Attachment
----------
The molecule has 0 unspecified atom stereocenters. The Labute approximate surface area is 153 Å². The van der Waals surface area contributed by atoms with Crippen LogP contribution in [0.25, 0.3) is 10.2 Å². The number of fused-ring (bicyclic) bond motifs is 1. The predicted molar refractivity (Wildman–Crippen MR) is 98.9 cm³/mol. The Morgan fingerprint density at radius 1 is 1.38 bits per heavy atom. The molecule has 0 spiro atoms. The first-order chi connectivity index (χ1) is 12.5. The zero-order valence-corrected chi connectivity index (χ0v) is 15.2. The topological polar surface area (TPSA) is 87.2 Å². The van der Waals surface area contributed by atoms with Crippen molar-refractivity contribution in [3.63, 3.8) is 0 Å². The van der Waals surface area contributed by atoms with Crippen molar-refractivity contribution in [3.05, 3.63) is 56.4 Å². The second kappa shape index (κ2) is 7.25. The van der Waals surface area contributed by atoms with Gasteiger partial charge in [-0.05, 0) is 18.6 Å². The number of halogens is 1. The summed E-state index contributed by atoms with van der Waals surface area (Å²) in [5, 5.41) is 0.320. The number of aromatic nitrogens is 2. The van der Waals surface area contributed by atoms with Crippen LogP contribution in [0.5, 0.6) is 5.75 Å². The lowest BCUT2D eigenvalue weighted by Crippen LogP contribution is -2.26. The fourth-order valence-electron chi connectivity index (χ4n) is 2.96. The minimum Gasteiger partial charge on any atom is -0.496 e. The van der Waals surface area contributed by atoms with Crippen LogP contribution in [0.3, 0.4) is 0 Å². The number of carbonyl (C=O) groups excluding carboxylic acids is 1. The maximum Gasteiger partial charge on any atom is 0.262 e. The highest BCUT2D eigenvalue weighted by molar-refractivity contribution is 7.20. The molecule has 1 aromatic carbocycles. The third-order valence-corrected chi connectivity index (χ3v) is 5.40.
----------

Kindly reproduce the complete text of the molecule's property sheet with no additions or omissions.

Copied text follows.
The molecule has 0 unspecified atom stereocenters. The Labute approximate surface area is 153 Å². The van der Waals surface area contributed by atoms with Crippen LogP contribution in [0.25, 0.3) is 10.2 Å². The number of fused-ring (bicyclic) bond motifs is 1. The predicted molar refractivity (Wildman–Crippen MR) is 98.9 cm³/mol. The Morgan fingerprint density at radius 1 is 1.38 bits per heavy atom. The molecule has 0 spiro atoms. The first-order chi connectivity index (χ1) is 12.5. The zero-order valence-corrected chi connectivity index (χ0v) is 15.2. The topological polar surface area (TPSA) is 87.2 Å². The van der Waals surface area contributed by atoms with Crippen molar-refractivity contribution in [3.63, 3.8) is 0 Å². The van der Waals surface area contributed by atoms with Crippen molar-refractivity contribution in [3.05, 3.63) is 56.4 Å². The second kappa shape index (κ2) is 7.25. The van der Waals surface area contributed by atoms with Gasteiger partial charge in [-0.05, 0) is 18.6 Å². The number of halogens is 1. The summed E-state index contributed by atoms with van der Waals surface area (Å²) in [5, 5.41) is 0.320. The number of aromatic nitrogens is 2. The van der Waals surface area contributed by atoms with Crippen LogP contribution in [0.5, 0.6) is 5.75 Å². The lowest BCUT2D eigenvalue weighted by Crippen LogP contribution is -2.26. The fourth-order valence-electron chi connectivity index (χ4n) is 2.96. The minimum Gasteiger partial charge on any atom is -0.496 e. The van der Waals surface area contributed by atoms with Crippen LogP contribution in [0.3, 0.4) is 0 Å². The number of carbonyl (C=O) groups excluding carboxylic acids is 1. The maximum Gasteiger partial charge on any atom is 0.262 e. The highest BCUT2D eigenvalue weighted by molar-refractivity contribution is 7.20. The molecule has 1 aromatic carbocycles. The third-order valence-corrected chi connectivity index (χ3v) is 5.40.